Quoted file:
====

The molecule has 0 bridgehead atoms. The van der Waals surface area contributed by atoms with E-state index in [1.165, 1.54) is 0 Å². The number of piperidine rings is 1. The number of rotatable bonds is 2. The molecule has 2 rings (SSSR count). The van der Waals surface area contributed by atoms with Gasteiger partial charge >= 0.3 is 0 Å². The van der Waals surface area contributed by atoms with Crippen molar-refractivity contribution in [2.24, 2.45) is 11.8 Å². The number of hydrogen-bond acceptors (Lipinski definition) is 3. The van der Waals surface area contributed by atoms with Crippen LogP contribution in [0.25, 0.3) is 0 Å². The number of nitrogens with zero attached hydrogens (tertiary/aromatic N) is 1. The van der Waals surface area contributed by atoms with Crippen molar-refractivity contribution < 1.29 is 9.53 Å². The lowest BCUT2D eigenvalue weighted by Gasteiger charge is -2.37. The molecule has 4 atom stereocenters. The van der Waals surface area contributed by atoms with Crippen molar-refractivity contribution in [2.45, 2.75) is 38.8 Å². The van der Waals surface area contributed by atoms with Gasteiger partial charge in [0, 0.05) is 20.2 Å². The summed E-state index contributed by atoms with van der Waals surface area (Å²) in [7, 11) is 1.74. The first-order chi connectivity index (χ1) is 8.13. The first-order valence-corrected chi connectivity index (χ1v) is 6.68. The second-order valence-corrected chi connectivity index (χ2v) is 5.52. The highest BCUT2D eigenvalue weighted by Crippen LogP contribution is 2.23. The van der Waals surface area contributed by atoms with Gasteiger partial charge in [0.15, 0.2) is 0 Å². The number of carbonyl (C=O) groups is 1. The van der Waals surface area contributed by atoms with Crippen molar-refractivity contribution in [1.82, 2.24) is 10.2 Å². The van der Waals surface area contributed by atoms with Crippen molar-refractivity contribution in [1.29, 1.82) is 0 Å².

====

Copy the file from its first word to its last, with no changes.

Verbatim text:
The molecule has 0 bridgehead atoms. The van der Waals surface area contributed by atoms with E-state index in [1.165, 1.54) is 0 Å². The number of piperidine rings is 1. The number of rotatable bonds is 2. The molecule has 2 rings (SSSR count). The van der Waals surface area contributed by atoms with Gasteiger partial charge >= 0.3 is 0 Å². The van der Waals surface area contributed by atoms with Crippen molar-refractivity contribution in [2.24, 2.45) is 11.8 Å². The number of hydrogen-bond acceptors (Lipinski definition) is 3. The van der Waals surface area contributed by atoms with Crippen LogP contribution in [0.25, 0.3) is 0 Å². The number of nitrogens with zero attached hydrogens (tertiary/aromatic N) is 1. The van der Waals surface area contributed by atoms with Crippen molar-refractivity contribution < 1.29 is 9.53 Å². The lowest BCUT2D eigenvalue weighted by Gasteiger charge is -2.37. The molecule has 4 atom stereocenters. The van der Waals surface area contributed by atoms with Crippen molar-refractivity contribution in [2.45, 2.75) is 38.8 Å². The van der Waals surface area contributed by atoms with Gasteiger partial charge in [0, 0.05) is 20.2 Å². The summed E-state index contributed by atoms with van der Waals surface area (Å²) in [7, 11) is 1.74. The first-order chi connectivity index (χ1) is 8.13. The first-order valence-corrected chi connectivity index (χ1v) is 6.68. The second-order valence-corrected chi connectivity index (χ2v) is 5.52. The highest BCUT2D eigenvalue weighted by Crippen LogP contribution is 2.23. The van der Waals surface area contributed by atoms with Gasteiger partial charge in [0.15, 0.2) is 0 Å². The number of carbonyl (C=O) groups is 1. The van der Waals surface area contributed by atoms with Crippen molar-refractivity contribution in [1.82, 2.24) is 10.2 Å². The van der Waals surface area contributed by atoms with Crippen molar-refractivity contribution in [1.29, 1.82) is 0 Å².